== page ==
Potlucks and restaurant visits, fast food stops when you are with a group that mainly eats meat, or even ice cream parlor visits can be stressful on vegans. If you are planning a dinner or a catered event, ask your friends if they have food allergies or limitations. Some of the top allergens in foods are soy, nuts, wheat, eggs, fish, dairy, and certain acidic fruits. Other issues may be added sugars, hot spices, carbohydrate overload, too much fat or too much sodium, or artificial colors and flavorings.
Meeting Everyone's Needs
There are many intolerances in people's diets and it is hard to meet everyone's needs but not impossible.
- Have someone with gluten allergies? Most fresh or grilled vegetables and herbs are safe for them as are meats that are not breaded or fried in oil shared with breaded goods. Corn tortillas are generally safe.
- Have someone with gastric reflux? Stay away from high acidic foods and hot spicy foods.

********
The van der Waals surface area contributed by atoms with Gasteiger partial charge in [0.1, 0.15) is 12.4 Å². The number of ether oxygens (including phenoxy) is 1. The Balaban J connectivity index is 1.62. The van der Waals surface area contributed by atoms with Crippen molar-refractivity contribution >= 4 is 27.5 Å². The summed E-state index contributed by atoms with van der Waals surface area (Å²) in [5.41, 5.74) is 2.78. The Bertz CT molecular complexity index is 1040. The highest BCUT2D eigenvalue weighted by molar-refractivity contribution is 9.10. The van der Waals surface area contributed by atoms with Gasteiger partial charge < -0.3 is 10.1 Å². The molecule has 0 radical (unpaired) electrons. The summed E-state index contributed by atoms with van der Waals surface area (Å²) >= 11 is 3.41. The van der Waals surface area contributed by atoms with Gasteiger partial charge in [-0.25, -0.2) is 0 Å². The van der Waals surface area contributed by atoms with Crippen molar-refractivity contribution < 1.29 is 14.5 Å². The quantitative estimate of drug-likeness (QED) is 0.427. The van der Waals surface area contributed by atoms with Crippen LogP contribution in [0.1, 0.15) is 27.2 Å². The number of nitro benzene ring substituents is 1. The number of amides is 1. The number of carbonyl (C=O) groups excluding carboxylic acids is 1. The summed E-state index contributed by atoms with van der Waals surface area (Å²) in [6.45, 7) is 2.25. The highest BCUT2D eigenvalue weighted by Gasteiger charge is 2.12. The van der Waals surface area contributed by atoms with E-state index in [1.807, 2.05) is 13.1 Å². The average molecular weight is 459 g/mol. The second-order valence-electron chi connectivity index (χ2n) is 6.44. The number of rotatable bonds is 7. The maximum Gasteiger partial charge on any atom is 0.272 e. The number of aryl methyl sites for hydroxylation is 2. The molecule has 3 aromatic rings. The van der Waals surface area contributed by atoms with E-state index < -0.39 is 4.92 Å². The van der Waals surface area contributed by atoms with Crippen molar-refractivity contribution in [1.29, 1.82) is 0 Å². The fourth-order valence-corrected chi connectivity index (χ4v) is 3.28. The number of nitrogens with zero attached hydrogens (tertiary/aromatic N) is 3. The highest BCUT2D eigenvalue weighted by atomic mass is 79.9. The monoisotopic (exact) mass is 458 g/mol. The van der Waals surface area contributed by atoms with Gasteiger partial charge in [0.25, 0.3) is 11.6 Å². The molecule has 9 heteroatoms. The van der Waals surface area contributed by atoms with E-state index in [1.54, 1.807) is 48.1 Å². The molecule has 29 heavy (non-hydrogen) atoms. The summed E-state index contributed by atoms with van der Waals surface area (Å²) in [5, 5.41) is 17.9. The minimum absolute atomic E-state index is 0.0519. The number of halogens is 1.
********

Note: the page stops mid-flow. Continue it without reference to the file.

- Keto people appreciate meat but vegans often feel left out when sub-sandwiches are served with meat and cheese or milk-based breads.
Having a pack of gluten free buns and keeping meat and cheese and veggies separate so people can create their own masterpieces is a great way to include everyone. Think about setting out individual servings of fresh, raw fruits and vegetables rather than combining them in one container. People with GERD often cannot eat tomatoes or onions, but they can have corn and sweet peppers.
Setting out little bowls of safe-to-eat foods can be fun for everyone and inclusive of all people. Many vegan foods are safe for everyone to eat, so having a few options is better than having none.
Potlucks and Restaurants
When going to potlucks, suggest guests include recipe cards to set alongside their dishes to share with others. Then those with allergies or on food restrictions can read the ingredients and not feel embarrassed having to inconvenience others by asking detailed questions about how the food was prepared.
There is nothing worse than being hungry at a restaurant, event or family gathering and not having any food choices at all. It makes you feel like no one loves you or cares about you. The old adage, "When you are at my house you will eat what I serve you and appreciate it or go hungry," is actually rude when you have invited someone to dine with you and not considered their dietary needs.
Should You Serve Meat to Guests?